A wife's view of celebrity chef Guy Fieri
Published: Monday, April 6, 2009 at 3:00 a.m.
Last Modified: Sunday, April 5, 2009 at 7:57 p.m.
Lori Fieri isn’t complaining, though it is a school day and once again her husband, the father of their two boys, is ... Where was Guy that day?
He was in New York, shooting for one of his three Food Network shows, “Guy’s Big Bite.” The plan is for him to be home in Santa Rosa for five straight days and then fly off for about five days to make some of TV’s most popular food shows. His “Diners, Drive-Ins and Dives” is the Food Network’s most-watched program.
But Guy Fieri’s schedule is crazy, with endorsement commercials and celebrity appearances with David Letterman and Jay Leno and such. As a result, his time away sometimes stretches to two weeks.
“I miss him. The kids miss him. That’s no secret,” Lori, 38, said in the kitchen of the couple’s upgraded 1940s ranch-style westside home.
“Is it hard? Yes. I try to be really careful to not be too sad. We chose this for our family right now.”
From the beginning three years ago, when the half-tamed restaurateur she’d married first caused a sizzle among the star-seekers at Food Network, Lori encouraged him to go for it.
First-born son Hunter was 9 and his brother Ryder was well on the way, when in the fall of 2005, the Fieris received a phone call they’ll never forget.
A seat-of-the-pants audition video Guy had submitted to “The Next Food Network Star” competition had been well received. The caller invited him to come to New York for three weeks that December and compete as a semi-finalist.
Lori remembers Guy telling her that he wasn’t going to go. She was pregnant and Christmas was coming and Guy knew he shouldn’t be gone that long from his and partner Steve Gruber’s restaurants — Johnny Garlic’s, Tex Wasabe’s and Russell Ramsey’s Chop House. And, really, what was the chance the Food Network contest would come to anything anyway?
Lori recalls looking him in the eye. “I said, ‘Listen, this is the opportunity of a lifetime. If you don’t try, you’ll never know. You need to go.’
So Guy jetted off to the Big Apple. Over the course of three frenetic weeks in front of cameras, he rose to the top of the high-stress battle of wit and kitchen smarts like the fat in a cooled pork stew.
When Guy returned home from New York three days before Christmas in 2005, “he knew he was in the final two, but he couldn’t tell me,” Lori said.
Ryder was born that Dec. 31, and four months later the entire family, plus Guy’s parents, traveled to New York for the liberally hyped show that would announce “The Next Food Network Star.” Lori was standing on the set behind uber-chef Emeril Lagasse when he opened The Envelope and she saw her husband’s name.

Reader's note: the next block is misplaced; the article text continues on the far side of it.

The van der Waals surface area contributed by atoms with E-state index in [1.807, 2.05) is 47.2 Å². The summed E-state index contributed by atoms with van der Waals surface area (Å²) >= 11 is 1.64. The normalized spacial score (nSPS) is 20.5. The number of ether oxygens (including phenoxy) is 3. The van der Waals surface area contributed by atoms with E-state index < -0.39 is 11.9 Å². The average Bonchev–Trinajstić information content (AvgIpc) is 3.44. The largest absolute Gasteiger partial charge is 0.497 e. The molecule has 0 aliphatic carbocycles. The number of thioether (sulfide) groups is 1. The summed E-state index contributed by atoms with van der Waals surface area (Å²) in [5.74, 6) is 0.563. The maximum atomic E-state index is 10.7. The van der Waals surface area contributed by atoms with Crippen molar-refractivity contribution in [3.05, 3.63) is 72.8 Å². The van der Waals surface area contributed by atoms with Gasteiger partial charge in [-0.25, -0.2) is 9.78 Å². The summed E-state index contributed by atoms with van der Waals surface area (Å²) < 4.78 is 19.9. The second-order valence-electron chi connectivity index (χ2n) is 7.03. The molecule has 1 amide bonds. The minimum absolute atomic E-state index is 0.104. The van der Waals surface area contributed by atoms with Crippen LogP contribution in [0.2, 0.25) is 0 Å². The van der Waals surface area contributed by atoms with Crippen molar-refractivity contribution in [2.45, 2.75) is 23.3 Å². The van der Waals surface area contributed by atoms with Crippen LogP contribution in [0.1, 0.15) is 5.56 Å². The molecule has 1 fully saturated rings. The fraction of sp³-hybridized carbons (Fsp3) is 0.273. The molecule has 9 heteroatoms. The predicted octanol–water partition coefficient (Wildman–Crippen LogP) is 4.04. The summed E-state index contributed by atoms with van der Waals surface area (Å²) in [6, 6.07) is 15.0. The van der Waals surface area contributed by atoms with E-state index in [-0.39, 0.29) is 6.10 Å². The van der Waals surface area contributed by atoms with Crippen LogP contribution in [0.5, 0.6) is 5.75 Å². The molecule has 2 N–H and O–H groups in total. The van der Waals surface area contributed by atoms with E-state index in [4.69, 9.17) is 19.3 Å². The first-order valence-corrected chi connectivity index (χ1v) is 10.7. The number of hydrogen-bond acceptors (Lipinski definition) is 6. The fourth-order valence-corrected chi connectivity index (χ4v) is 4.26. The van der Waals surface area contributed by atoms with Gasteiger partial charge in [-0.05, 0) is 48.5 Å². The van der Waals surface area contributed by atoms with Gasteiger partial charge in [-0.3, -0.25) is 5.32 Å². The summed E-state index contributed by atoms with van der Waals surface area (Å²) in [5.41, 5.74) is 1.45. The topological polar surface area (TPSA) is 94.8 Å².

“If I could go back and relive that whole experience again, I would,” she said. “It was such a high.”
The three-year run since then has been quite the rocket ride. Guy, with his spiky bleached hair, tattoos, backward sunglasses, Italian cook’s heart and brisk-bubbling personality, has quickly become one of America’s most-recognized TV talents.
Lori, who grew up in North Providence, R.I., with a dad who’s a toolmaker and a mom who cleans houses, makes no bones about the fun it’s been to adjust to the VIP treatment — the special seats at the Super Bowl and at NASCAR, along with the limo rides. There has been a constant flow of barbecues and knives and assorted cooking technology whose makers are eager for Guy to give them a test drive.
“We’re going the Kentucky Derby this year,” Lori said.
Of course, the income that Guy, 41, earns for the Food Network shows and the T.G.I. Friday’s commercials and all has been very nice. The Fieris have stashed college money for Hunter and Ryder and made some sweet improvements to the comfortable but unglitzy suburban Santa Rosa house they bought in 1997.
Lori assumes people may think Guy’s fame has made them wealthier than they are, just as some think that restaurant owners are more flush than most are.
“Are we living rich and famous? Absolutely not,” she said.
More than anything, she has savored watching as the ambitious and laugh-loving restaurant manager she met when she was 22 on her first visit to California seizes the opportunity the Food Network gave him to show the world what he can cook up.
“It’s not like you took a hermit couch potato and turned him into a rock star,” Lori said.
“He’s always been Guy. We’ve always had the same obnoxious friends. He’s just taken it to the next level.”
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